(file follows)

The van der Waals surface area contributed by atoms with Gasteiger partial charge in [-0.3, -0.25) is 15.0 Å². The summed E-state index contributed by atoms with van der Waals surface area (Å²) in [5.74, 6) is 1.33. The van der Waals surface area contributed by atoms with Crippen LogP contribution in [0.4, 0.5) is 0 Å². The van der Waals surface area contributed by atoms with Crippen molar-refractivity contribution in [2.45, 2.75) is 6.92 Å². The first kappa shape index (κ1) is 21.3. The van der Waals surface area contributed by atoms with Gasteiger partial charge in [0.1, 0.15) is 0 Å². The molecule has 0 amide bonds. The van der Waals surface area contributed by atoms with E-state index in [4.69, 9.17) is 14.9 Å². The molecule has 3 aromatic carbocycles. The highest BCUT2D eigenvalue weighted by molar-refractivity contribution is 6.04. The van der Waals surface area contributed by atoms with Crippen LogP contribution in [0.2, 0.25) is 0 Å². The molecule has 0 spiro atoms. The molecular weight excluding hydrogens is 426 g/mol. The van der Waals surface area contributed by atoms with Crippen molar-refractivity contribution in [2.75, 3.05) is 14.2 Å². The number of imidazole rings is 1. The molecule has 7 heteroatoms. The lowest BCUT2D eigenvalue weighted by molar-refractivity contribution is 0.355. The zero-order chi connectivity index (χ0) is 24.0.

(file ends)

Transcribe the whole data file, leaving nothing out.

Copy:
The van der Waals surface area contributed by atoms with Gasteiger partial charge in [-0.3, -0.25) is 15.0 Å². The summed E-state index contributed by atoms with van der Waals surface area (Å²) in [5.74, 6) is 1.33. The van der Waals surface area contributed by atoms with Crippen LogP contribution in [0.4, 0.5) is 0 Å². The van der Waals surface area contributed by atoms with Crippen molar-refractivity contribution in [2.45, 2.75) is 6.92 Å². The first kappa shape index (κ1) is 21.3. The van der Waals surface area contributed by atoms with Gasteiger partial charge in [0.1, 0.15) is 0 Å². The molecule has 0 amide bonds. The van der Waals surface area contributed by atoms with E-state index in [4.69, 9.17) is 14.9 Å². The molecule has 3 aromatic carbocycles. The highest BCUT2D eigenvalue weighted by molar-refractivity contribution is 6.04. The van der Waals surface area contributed by atoms with Crippen LogP contribution in [0.2, 0.25) is 0 Å². The molecule has 0 spiro atoms. The molecular weight excluding hydrogens is 426 g/mol. The van der Waals surface area contributed by atoms with Crippen molar-refractivity contribution in [2.75, 3.05) is 14.2 Å². The number of imidazole rings is 1. The molecule has 7 heteroatoms. The lowest BCUT2D eigenvalue weighted by molar-refractivity contribution is 0.355. The zero-order chi connectivity index (χ0) is 24.0.